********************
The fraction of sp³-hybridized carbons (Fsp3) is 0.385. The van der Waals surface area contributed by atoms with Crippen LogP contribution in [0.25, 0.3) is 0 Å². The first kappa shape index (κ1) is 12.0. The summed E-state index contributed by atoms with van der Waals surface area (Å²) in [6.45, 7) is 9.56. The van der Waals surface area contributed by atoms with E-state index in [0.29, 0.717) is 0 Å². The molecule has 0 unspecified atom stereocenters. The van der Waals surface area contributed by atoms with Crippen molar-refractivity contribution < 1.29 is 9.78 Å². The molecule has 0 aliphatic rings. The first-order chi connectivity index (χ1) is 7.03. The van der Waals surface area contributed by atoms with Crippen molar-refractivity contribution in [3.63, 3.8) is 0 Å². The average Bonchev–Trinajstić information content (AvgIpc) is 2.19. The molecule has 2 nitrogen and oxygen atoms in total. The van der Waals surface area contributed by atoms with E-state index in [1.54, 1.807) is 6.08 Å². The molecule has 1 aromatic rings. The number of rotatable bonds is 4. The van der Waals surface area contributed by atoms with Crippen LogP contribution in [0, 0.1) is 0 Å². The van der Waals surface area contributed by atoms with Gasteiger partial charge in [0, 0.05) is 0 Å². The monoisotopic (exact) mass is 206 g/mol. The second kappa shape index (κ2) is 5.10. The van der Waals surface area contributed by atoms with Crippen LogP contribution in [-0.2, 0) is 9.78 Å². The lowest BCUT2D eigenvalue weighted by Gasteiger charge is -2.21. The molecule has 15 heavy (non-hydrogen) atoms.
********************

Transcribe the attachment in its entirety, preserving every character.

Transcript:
The fraction of sp³-hybridized carbons (Fsp3) is 0.385. The van der Waals surface area contributed by atoms with Crippen LogP contribution in [0.25, 0.3) is 0 Å². The first kappa shape index (κ1) is 12.0. The summed E-state index contributed by atoms with van der Waals surface area (Å²) in [6.45, 7) is 9.56. The van der Waals surface area contributed by atoms with E-state index in [0.29, 0.717) is 0 Å². The molecule has 0 unspecified atom stereocenters. The van der Waals surface area contributed by atoms with Crippen molar-refractivity contribution < 1.29 is 9.78 Å². The molecule has 0 aliphatic rings. The first-order chi connectivity index (χ1) is 7.03. The van der Waals surface area contributed by atoms with Crippen molar-refractivity contribution in [3.63, 3.8) is 0 Å². The average Bonchev–Trinajstić information content (AvgIpc) is 2.19. The molecule has 2 nitrogen and oxygen atoms in total. The van der Waals surface area contributed by atoms with E-state index in [1.54, 1.807) is 6.08 Å². The molecule has 1 aromatic rings. The number of rotatable bonds is 4. The van der Waals surface area contributed by atoms with Crippen LogP contribution in [0, 0.1) is 0 Å². The van der Waals surface area contributed by atoms with Gasteiger partial charge in [0, 0.05) is 0 Å². The monoisotopic (exact) mass is 206 g/mol. The second kappa shape index (κ2) is 5.10. The van der Waals surface area contributed by atoms with Crippen LogP contribution in [-0.2, 0) is 9.78 Å². The lowest BCUT2D eigenvalue weighted by Gasteiger charge is -2.21. The molecule has 15 heavy (non-hydrogen) atoms.